What a week. In my last post I talked about Mika Ihamuotila’s TV-interview, which didn’t go too well for him. If you remember, he got caught by surprise when the journalist showed him the picture from 1960′s. He still stayed in his position that no copying had happened but about 8 hours later, the company released a statement saying that Maija Louekari’s design was inspired by the Markku Leppo’s photograph.
I’ve linked to Kritiikkiblogi several times during my Marimekko-reporting, as he writes and argues more intelligently than most people (I included). His analysis of Hetkiä/Moments print is brutal and he says about the birth:
Maija Louekari’s drawing was born most likely like this:
1. Competition for young designer gets 21-year old student of Taik all excited
2. Louekari gets an idea to use a cityscape as a basis of her work
3. Urban Sketching is no longer in the curriculum of Taik, so she proceeds to the direction of Taik-library
4. She takes few photography books from the shelf, section 75 Graphics, Photography
5. Book by Markus Leppo, Helsinki ja helsinkiläiset 1966, is found.
6. The other copied photographs are found next to Leppo’s book, which “inspires” Louekari and she then proceeds to trace through even more winning images.
7. The (competition) win brings a profession, honour and glory.
About the technical aspects of Hetkiä he says:
My suspicions were raised by three issues: Urban Sketching-experience, pictures of different cities and few car details. Louekari wasn’t outside herself, in different cities, sketching and drawing. She traced through, which you can see in the closing patterns, even line thickness and the closing elements on the front that cover the backgrounds.
He finishes off with following conclusions:
-Marimekko’s CEO is constantly deceived by designers’ art ‘loans’, deceptions of birth of the art and covering up the chain of events.
-Marimekko’s communication manager betrayed the CEO: Mika Ihamuotila went to the interview armed with false information, wrong attitude to design and searching pity. The communication manager did a company-wide murder/suicide (with her actions).
-Marimekko’s owners are amazed how it’s main value giver, meaning artistic quality and value, is totally disregarded by its design directors as well as management.
-Marimekko’s creative direction has completely lost its way. (Kemell-Kutvonen and Karske)
-University of Art & Design and its teachers are, in their part, supporting the copying and stealing the birth of art when birthing art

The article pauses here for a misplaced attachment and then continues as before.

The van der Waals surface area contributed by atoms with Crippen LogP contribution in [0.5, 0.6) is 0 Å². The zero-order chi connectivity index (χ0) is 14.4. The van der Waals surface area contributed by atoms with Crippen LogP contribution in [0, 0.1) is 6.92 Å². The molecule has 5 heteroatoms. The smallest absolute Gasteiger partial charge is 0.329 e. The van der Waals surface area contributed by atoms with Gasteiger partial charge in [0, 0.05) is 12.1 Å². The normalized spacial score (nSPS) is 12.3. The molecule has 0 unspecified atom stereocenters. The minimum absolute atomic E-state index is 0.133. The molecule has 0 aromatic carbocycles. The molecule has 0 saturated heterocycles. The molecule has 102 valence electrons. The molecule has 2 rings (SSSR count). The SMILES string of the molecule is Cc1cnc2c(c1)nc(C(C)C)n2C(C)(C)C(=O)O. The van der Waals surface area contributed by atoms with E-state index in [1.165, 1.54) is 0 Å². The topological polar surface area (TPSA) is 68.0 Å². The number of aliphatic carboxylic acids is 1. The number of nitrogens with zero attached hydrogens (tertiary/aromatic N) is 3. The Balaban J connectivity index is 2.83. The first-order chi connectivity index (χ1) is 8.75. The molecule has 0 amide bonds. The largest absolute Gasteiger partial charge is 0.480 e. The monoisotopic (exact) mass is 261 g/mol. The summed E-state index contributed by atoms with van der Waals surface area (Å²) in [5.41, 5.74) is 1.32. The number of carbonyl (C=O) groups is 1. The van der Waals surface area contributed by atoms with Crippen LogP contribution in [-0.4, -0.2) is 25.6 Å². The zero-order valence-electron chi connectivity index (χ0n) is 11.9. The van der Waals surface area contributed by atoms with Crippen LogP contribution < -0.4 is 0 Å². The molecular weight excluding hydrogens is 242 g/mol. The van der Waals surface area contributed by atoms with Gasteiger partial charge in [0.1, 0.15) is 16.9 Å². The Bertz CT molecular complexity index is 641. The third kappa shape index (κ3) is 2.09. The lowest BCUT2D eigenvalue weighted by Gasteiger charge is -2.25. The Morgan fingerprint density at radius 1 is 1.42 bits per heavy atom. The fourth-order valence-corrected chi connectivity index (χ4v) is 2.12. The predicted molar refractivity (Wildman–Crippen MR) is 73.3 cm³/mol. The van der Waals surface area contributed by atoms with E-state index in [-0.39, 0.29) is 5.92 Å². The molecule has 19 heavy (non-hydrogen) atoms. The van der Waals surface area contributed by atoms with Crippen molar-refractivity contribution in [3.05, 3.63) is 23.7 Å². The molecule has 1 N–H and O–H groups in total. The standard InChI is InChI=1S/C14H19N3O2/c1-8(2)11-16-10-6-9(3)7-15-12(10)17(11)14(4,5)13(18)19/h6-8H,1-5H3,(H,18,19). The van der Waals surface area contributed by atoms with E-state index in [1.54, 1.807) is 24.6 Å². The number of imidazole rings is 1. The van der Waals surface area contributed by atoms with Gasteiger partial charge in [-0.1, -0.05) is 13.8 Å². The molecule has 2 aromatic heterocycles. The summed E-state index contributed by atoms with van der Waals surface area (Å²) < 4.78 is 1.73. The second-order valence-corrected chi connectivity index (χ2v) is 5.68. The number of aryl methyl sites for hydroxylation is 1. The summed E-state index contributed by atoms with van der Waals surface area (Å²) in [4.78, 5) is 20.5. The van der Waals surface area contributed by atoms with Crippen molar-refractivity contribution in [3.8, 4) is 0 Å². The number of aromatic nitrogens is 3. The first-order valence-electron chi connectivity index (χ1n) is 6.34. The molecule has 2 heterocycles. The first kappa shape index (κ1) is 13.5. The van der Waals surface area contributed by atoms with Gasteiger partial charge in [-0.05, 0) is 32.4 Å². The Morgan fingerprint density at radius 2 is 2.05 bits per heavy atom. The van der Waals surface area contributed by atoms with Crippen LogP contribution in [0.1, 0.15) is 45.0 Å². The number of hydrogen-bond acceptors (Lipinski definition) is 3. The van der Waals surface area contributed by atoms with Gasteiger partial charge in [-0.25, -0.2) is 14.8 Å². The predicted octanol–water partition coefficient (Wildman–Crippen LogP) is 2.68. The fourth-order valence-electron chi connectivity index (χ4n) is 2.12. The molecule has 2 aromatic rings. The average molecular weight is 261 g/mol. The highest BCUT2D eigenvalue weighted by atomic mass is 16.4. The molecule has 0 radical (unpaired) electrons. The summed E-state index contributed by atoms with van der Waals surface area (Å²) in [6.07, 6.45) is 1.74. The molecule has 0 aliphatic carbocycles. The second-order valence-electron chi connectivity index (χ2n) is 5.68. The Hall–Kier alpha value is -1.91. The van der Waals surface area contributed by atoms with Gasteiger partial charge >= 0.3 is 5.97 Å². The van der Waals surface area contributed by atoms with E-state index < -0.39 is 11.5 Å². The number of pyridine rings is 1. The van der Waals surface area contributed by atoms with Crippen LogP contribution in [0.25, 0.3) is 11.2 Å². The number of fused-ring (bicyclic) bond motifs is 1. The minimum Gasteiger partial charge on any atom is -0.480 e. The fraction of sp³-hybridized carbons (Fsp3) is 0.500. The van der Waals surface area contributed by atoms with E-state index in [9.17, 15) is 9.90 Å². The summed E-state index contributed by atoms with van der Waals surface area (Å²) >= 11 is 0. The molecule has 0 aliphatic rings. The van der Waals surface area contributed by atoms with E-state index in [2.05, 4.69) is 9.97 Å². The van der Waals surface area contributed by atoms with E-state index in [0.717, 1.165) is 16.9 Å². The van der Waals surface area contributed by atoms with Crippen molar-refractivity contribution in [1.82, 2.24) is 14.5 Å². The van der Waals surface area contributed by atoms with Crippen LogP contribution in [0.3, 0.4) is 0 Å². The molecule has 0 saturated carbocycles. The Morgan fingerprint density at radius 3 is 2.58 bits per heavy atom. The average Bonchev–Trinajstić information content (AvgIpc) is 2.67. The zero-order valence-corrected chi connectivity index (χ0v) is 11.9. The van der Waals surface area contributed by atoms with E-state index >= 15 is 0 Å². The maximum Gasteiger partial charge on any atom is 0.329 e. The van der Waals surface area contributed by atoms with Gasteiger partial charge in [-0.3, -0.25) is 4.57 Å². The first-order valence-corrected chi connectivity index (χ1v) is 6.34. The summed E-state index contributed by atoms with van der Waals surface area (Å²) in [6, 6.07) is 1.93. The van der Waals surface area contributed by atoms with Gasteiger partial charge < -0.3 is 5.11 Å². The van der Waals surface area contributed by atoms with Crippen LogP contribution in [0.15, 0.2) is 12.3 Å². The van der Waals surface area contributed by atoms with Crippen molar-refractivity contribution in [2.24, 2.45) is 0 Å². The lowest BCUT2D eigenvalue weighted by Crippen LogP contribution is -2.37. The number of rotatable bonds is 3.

-For years, has Louekari been aware of the copied Hetkiä-print on Barcelona-bags but haven’t defended her rights. Louekari has been avoiding confronting the bag because she herself copied her work by changing it, meaning covering the origin of her work. This proves a small feeling of shame and difficult forthcoming for a period of 10 years
-Marimekko may have intentionally adopted one of the main points of Moorhouse-effect, meaning, the deliberate covering of the birth of art. The picture from Esplanadi was taken, just in case, if someone asks after the background story.
When the second statement from Marimekko was released, it didn’t take long before industry people began arguing that copying happens all the time and it’s just the way things are. However, during Kristina Isola and Metsänväki-scandal, the union for designers, Ornamo, told in YLE-news that “designers rarely copy” but from the comments I’ve seen, designers in Finland do NOTHING but copy. Someone even tweeted that her design teacher said that nothing new can be made anymore, everything is done. I say, stop talking like this. You are arguing for running the design education to the ground and yourselves out of work.
Another aspect is that this past 6 months has been a steep learning curve for Finnish companies when it comes to communicating with the outside world. Marimekko has been making mistake after mistake, showing arrogance and disregard to their clients and fans in every turn. One of my Twitter-followers, Sami Sundell, sums things up in his blog: “It doesn’t matter at all how things are done within the business. You are not communicating to the insiders but to the audience.” He then proceeds with a comment about another tweet: “In a way Mika Porspakka is right: copyright isn’t necessarily relevant in this case. It doesn’t change the fact that there is a need for discussion in the topic itself and the industry standards.”
I will finish this off with one last quote from Kritiikkiblogi:
Supporting Marimekko is important. It won’t happen by staying silent and approving questionable methods for making art and creating. Support comes from harsh analysis and by presenting radical ideas.
Thrifty Finn- Wondering about the little bag from Barcelona that started this all.
P.S. I have another blog, Thrifty Finn’s Investigations & Opinions, where I wrote about various interesting topics. I know, I know. It’s ridiculously pompous name, but hey, being ridiculous and pompous are not reserved only for the men.
P.P.S. It’s hard to believe that paid professionals can’t create original content if us crafters do that shit constantly. For free.